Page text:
As we spend the next few weeks honing and building out new features in Brightwork, we wanted to spend a moment acknowledging those that have come before us to build solutions using RESTful APIs. And while there have been spirited debates all over the internet about what is better in terms of sticking to Roy Fielding's vision of RESTful APIs, it has been widely pushed aside for more pragmatic versions.
So who is right in this ongoing discussion about API best practices? Well, the easiest answer is both. However, it really depends on what you are building and whether or not you need to have all of the standards built in that Mr. Fielding talks about in his dissertation on Representation State Transfer (REST).
Spencer Schneidenbach wrote a great medium post about the two main rules for RESTful API design.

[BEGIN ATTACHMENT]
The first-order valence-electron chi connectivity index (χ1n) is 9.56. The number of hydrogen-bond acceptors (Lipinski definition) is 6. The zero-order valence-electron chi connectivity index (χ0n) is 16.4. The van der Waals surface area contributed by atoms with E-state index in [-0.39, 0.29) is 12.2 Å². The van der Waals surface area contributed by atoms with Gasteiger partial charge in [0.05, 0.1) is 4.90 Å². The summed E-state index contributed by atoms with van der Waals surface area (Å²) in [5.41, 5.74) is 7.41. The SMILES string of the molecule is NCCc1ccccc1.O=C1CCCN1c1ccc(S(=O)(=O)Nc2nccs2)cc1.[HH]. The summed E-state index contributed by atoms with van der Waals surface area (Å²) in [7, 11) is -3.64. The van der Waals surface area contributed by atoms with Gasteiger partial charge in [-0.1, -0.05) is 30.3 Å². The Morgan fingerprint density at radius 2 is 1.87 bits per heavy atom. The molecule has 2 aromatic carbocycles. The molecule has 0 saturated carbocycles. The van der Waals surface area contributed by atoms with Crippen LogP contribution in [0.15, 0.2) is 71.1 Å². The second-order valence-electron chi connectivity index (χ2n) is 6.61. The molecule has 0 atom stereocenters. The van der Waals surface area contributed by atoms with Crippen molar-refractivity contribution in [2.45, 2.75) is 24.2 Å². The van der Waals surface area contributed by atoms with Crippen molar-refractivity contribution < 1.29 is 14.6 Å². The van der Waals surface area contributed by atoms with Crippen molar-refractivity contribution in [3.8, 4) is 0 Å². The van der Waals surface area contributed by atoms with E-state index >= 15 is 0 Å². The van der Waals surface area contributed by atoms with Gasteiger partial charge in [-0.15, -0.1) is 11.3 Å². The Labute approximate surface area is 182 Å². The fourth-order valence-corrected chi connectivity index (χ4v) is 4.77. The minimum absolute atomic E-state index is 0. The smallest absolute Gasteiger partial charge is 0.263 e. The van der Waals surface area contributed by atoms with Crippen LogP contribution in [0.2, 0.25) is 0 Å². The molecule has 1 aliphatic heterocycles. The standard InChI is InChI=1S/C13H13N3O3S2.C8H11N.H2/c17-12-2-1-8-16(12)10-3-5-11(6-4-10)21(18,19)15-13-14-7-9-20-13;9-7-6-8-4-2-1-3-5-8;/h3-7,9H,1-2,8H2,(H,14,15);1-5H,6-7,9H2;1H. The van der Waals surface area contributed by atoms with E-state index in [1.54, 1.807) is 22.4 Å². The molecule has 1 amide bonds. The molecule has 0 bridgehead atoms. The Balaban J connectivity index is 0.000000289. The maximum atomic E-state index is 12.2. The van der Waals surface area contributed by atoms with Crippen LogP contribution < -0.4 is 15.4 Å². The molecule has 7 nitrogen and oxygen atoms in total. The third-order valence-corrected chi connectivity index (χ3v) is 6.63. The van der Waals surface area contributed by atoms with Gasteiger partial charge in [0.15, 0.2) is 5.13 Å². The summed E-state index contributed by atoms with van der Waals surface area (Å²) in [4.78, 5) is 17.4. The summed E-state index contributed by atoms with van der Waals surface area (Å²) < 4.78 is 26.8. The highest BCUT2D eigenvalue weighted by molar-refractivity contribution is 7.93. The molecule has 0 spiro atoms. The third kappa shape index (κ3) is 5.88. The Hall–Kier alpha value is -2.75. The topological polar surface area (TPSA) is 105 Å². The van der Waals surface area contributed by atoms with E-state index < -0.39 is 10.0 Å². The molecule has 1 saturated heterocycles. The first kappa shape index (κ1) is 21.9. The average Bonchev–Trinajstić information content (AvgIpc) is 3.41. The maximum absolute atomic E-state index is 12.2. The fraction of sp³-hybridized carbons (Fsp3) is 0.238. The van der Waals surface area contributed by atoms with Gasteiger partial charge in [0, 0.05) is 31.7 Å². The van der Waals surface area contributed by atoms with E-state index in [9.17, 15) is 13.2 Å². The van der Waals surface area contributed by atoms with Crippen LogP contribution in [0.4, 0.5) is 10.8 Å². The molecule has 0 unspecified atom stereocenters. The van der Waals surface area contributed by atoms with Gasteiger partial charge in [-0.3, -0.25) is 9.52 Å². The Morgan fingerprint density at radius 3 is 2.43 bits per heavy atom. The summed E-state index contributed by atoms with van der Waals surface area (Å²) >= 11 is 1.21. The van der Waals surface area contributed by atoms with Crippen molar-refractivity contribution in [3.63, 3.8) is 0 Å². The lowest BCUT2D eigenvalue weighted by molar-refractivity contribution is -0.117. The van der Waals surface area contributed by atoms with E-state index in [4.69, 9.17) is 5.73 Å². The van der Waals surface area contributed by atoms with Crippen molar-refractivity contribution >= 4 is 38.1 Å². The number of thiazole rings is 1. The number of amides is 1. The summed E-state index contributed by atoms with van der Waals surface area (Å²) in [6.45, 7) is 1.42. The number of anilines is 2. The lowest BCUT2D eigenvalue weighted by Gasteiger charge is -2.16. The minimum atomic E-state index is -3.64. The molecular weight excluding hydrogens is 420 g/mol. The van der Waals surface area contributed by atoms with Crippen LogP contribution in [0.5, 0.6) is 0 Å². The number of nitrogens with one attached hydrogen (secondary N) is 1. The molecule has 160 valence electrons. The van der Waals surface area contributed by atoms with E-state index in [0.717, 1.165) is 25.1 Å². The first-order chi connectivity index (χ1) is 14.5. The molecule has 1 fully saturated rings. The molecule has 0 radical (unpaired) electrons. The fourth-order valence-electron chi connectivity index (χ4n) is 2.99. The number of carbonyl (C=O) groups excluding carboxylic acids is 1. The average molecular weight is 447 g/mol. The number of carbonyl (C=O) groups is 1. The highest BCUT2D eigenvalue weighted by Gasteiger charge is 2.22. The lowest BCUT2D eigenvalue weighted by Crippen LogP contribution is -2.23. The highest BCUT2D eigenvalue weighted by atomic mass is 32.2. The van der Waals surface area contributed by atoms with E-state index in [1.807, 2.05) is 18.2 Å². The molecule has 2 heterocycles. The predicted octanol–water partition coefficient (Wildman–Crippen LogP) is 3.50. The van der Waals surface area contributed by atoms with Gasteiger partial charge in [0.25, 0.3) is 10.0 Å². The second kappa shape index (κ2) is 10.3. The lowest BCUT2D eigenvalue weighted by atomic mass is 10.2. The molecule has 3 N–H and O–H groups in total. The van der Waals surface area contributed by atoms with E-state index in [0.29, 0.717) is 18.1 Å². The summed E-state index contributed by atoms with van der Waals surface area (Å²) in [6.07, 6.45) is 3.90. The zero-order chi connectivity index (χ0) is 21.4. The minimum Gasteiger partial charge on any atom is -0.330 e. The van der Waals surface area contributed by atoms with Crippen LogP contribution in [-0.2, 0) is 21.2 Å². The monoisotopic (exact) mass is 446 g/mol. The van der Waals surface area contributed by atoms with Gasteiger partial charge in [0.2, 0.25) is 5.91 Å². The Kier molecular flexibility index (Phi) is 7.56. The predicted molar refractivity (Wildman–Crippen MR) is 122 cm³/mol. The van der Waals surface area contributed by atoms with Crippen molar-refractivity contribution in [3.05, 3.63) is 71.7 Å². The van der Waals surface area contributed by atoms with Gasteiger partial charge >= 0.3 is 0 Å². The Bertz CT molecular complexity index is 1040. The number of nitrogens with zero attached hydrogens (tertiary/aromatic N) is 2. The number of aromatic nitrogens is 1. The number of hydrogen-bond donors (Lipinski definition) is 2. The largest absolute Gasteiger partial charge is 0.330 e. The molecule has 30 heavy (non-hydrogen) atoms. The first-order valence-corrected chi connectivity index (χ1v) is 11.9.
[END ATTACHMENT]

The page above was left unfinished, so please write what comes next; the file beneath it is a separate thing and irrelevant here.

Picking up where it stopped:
"1) Do what's expected. No reason to get creative. A really creative API is probably a bad API. Follow established best practices.
2) Be consistent. Use the same endpoint structure, HTTP status codes, HTTP verbs, etc. for your requests, for the same reasons. A poorly formed request should return 400, not 404."
From my experience the last point is super important. I've seen a myriad of APIs out there try to reinvent the wheel when trying to provide information about why an API failed. They believed that they were special.
At the end of the day, you want something that provides a real service, but doesn't try to take you down a path of being too complex that you spend more of your time wondering what the hell you did instead of simply growing and building.
I'm not going to bore you with a ton of technical content here. There are a ton of articles and blog posts that outline the best practices of RESTful APIs. I've copied some links below to get you going. Happy building!
Roy Fielding's dissertation on Representation State Transfer (REST)
How RESTful is Your API? by Cory House
RESTful API Best Practices and Common Pitfalls by Spencer Schneidenback